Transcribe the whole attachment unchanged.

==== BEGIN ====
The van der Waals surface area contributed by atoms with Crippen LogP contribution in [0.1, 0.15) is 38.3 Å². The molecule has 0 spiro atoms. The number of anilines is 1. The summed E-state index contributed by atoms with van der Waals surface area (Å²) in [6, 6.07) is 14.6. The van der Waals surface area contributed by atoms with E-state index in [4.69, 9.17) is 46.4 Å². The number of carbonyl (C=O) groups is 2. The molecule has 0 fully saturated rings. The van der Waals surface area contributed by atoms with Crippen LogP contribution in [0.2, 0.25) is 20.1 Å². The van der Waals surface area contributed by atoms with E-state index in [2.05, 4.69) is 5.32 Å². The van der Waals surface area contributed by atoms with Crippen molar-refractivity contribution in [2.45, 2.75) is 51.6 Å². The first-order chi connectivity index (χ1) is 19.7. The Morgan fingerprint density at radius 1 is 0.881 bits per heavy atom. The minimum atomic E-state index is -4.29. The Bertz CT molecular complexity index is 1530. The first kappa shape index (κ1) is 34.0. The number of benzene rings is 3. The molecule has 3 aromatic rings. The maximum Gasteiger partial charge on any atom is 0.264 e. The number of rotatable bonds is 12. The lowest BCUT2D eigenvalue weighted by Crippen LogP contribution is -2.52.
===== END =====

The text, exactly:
The van der Waals surface area contributed by atoms with Crippen LogP contribution in [0.1, 0.15) is 38.3 Å². The molecule has 0 spiro atoms. The number of anilines is 1. The summed E-state index contributed by atoms with van der Waals surface area (Å²) in [6, 6.07) is 14.6. The van der Waals surface area contributed by atoms with E-state index in [4.69, 9.17) is 46.4 Å². The number of carbonyl (C=O) groups is 2. The molecule has 0 fully saturated rings. The van der Waals surface area contributed by atoms with Crippen LogP contribution in [0.2, 0.25) is 20.1 Å². The van der Waals surface area contributed by atoms with E-state index in [2.05, 4.69) is 5.32 Å². The van der Waals surface area contributed by atoms with Crippen molar-refractivity contribution in [2.45, 2.75) is 51.6 Å². The first-order chi connectivity index (χ1) is 19.7. The Morgan fingerprint density at radius 1 is 0.881 bits per heavy atom. The minimum atomic E-state index is -4.29. The Bertz CT molecular complexity index is 1530. The first kappa shape index (κ1) is 34.0. The number of benzene rings is 3. The molecule has 3 aromatic rings. The maximum Gasteiger partial charge on any atom is 0.264 e. The number of rotatable bonds is 12. The lowest BCUT2D eigenvalue weighted by Crippen LogP contribution is -2.52.